With the Fourth of July holiday weekend coming up, the Delaware Division of Fish and Wildlife Enforcement Section and the Office of Boating Safety would like to remind First State residents and visitors to take safety precautions while they enjoy Delaware’s waterways.


With the Fourth of July holiday weekend coming up, the Delaware Division of Fish and Wildlife Enforcement Section and the Office of Boating Safety would like to remind First State residents and visitors to take safety precautions while they enjoy Delaware’s waterways.

Among them are to refrain from drinking and boating.

“Drinking while boating is a choice," Boating Safety Officer Sgt. Gregory Rhodes said. "The best way to minimize the risk of an accident is to make the wise choice – don’t drink and boat."

Among the important tips boaters should keep in mind:

Life jackets save lives. Delaware law requires that children age 12 and younger wear them while underway in any vessel on Delaware waters, and that vessels carry enough life jackets for the number of persons aboard. Though adults are not legally required to wear life jackets, the Office of Boating Safety encourages wearing them, especially for those with limited swimming skills. Boat operators should get to know correct operating procedures for their boat, because even small mistakes can lead to serious consequences.  Personal watercraft are boats too – and should be operated following the same rules as for larger vessels.  For all vessels, operators should avoid excessive speed, especially in heavy traffic areas, keep a lookout for other boaters and share the waterways safely and responsibly. Although it is not illegal for recreational boaters to consume alcohol, operators found to be at or over the blood alcohol limit of 0.08 face fines and potential jail time, and also put themselves and their passengers at risk.  Those who choose to consume alcohol while boating are encouraged to have a non-drinking designated boat operator aboard.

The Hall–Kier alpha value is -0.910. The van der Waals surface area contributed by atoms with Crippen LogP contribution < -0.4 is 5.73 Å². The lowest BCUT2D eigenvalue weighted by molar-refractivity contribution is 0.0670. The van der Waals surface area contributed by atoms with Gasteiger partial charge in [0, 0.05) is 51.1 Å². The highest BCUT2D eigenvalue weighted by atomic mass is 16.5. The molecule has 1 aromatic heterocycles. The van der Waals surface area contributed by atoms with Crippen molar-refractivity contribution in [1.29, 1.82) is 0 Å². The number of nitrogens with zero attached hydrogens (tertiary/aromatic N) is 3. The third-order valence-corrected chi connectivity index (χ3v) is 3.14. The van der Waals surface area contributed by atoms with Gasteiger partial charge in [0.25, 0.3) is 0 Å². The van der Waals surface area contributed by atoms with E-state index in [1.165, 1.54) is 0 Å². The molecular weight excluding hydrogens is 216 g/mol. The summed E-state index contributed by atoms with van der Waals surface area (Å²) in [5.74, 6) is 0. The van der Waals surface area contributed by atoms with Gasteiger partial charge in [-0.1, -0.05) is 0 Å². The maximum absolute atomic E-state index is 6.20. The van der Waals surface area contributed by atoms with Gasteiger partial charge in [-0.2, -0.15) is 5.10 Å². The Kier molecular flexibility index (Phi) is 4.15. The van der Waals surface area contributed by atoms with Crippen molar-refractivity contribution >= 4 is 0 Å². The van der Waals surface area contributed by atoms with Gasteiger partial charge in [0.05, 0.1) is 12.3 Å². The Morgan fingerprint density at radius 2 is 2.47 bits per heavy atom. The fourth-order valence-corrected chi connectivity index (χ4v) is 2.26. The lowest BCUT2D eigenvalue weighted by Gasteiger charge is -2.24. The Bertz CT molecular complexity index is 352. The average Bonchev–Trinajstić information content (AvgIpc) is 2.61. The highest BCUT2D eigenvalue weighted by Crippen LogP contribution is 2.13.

A boating safety course is a great way to learn the rules of the water, DNREC spokeswoman Joanna Wilson said. Boaters are also reminded that under Delaware law, all persons born on or after Jan. 1, 1978 must successfully complete a boating safety course in order to operate a boat in Delaware waters, including personal watercraft.

The Office of Boating Safety provides volunteer instructors to private and non-profit organizations, schools, clubs and the public to educate boaters on skills and seamanship and to encourage them to be safe, knowledgeable and responsible, she said. Courses range from adult boating safety with online options to school programs for kids in grades K-12, such as water safety (K-3 and 4-8) and “Fatal Vision,” which educates high schoolers on the dangers of drinking and driving a boat. Courses are offered free of charge, including materials and educational aids.

For more information on the state’s boating safety education courses, please visit click here, or contact Sgt. Rhodes at (302) 739-9913 or gregory.rhodes@state.de.us.